The stuffy bus drives through the Peterborough suburbs. A special detour round a vast roundabout of a Sainsbury’s superstore. A supermarket so big it seems as if it’s its own suburb.
The sun shines and comes through the gaps in someone’s fence, zebra-ing a pattern on their front lawn. The housing estates start to thin out as we drive on, and we’re into countryside.
The small windows of the bus are open in the hot, drowsy afternoon. A wasp flies in and rattles on the glass to get out again. Joan’s friend seems very agitated by it. “Hit it with your shoe!” she commands the driver. The bus pulls over at a bus shelter by the side of the country road and a huge, stoned-looking Rastafarian gets on. Joan and her friend stop talking and watch him closely, twisting their heads as he slowly passes down the aisle, all the way to the back.
Eventually the bus rolls round a pretty old bus shelter in the middle of a death-quiet village. “Come on, we’re here,” I nudge Giristroula. She looks shocked. “Here? What’s here?” she says with a twisted face, bending down, gathering her stuff.
We have come to Crowland.
I wanted to see Crowland as, when I was a few years old, and my father had walked out on my mother, sister and me in our home down in London, an uncle had set my mother up with somewhere to live here in this small town.
We must have descended here in 1976 or 1977. There are photos of us waving Silver Jubilee Union Jacks here, sat at trestle tables of sandwiches in the street, later all to be left out in the rain.
My mother took up with a man in the village. A man who sold tropical fish. It was the scandal of the place, hugely embarrassing my socially circumspect family. The man – Mr Fletcher – had lost his wife and was bringing up two children on his own. My mother was bringing up two children on her own. It seemed the perfect solution I suppose: a ready-made family for everyone. Except, of course, life doesn’t really go like that.
Mr Fletcher died of lung cancer a year or so after we moved here, my mother was asked to leave the family house by his sister. A long trudge with our packed things, onwards to the next place for us. But for a while, this small town was my home. It could have stayed my home.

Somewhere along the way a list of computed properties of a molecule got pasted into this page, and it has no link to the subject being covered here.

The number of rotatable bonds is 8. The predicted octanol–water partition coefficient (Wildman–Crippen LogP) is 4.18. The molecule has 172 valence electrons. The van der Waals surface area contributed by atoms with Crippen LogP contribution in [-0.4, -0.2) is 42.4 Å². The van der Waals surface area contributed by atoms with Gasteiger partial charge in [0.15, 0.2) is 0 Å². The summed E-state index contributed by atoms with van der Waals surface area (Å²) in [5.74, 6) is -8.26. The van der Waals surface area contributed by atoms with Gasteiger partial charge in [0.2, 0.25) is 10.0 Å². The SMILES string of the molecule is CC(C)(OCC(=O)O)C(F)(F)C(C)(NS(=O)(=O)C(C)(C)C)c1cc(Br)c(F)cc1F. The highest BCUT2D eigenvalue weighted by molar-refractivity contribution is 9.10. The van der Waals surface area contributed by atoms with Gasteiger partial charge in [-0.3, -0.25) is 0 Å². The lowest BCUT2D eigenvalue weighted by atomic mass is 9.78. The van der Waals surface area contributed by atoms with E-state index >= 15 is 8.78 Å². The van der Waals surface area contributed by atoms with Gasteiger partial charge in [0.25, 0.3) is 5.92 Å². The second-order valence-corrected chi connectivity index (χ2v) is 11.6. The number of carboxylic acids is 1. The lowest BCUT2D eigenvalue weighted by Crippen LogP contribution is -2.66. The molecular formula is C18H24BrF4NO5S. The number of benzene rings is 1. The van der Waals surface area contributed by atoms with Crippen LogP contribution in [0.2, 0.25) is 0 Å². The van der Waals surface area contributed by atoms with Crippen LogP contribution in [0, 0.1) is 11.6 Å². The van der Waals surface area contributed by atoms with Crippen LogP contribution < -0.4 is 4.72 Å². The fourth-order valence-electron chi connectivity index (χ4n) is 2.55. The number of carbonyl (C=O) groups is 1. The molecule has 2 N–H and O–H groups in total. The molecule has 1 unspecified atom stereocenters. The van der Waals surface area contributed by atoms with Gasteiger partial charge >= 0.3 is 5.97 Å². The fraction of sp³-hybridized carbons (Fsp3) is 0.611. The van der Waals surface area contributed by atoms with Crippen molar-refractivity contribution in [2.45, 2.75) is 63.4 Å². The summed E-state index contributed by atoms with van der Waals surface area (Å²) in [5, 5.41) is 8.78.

I take a slightly bored Giristroula to stand outside number 17 South Street – no longer a tropical fish shop – where I was told by my sister that we lived back then. And where she told me I once sank to the bottom of a fish pond in the garden, pulled out by one of Mr Fletcher’s children. Saved by a surrogate sister I would never know, my red wellingtons left in the mud at the bottom.
I look around the town. It seems beautiful to me in the mid-afternoon sun. A 14th century three-way stone bridge sits just off the main road, crossing nothing. The whole place is just centred round one crossroad really. There’s a butcher, a baker, a hardware store, two pubs. Nothing unnecessary, nothing superfluous. Just the traditional essentials for basic simple village life that they must have had for centuries – a tropical fish shop was always going to be a step too far…
I didn’t know a place like this could still exist. I look at the kids cycling from a recreation park and think how that could have been me. They are living what could have been my life. I wonder how I would have turned out. I think how happy I could have been here. Or perhaps how utterly bored.
Would I have ended working with the slow-witted boy I buy a packet of cheese and onion crisps from in the grocers? Serving in the local shop for local people? Mollocking around the town. Seeing something nasty in the woodshed?
We walk to the abbey. A towering church, built in the 10th century, half ruined by Henry VIII in the time of the reformation, ruined again by Cromwell in the civil war. The immense shattered skeletal remains of the monastery buildings clinging to the working church.
We sit under a tree in the graveyard, eat our sandwiches and crisps, and in the dull throb of the summer heat, I suppose we must have dropped off into a doze.
I open my eyes, blinking into the sun, to see a little old man standing above me with a shock of white hair and wearing a suit jacket several sizes too large for him, the sleeves hanging down well past his hands.
“Is there anything I can help you with?” he says. He has a very kind face.
I tell him no, we’re just passing through. Then I have a second thought.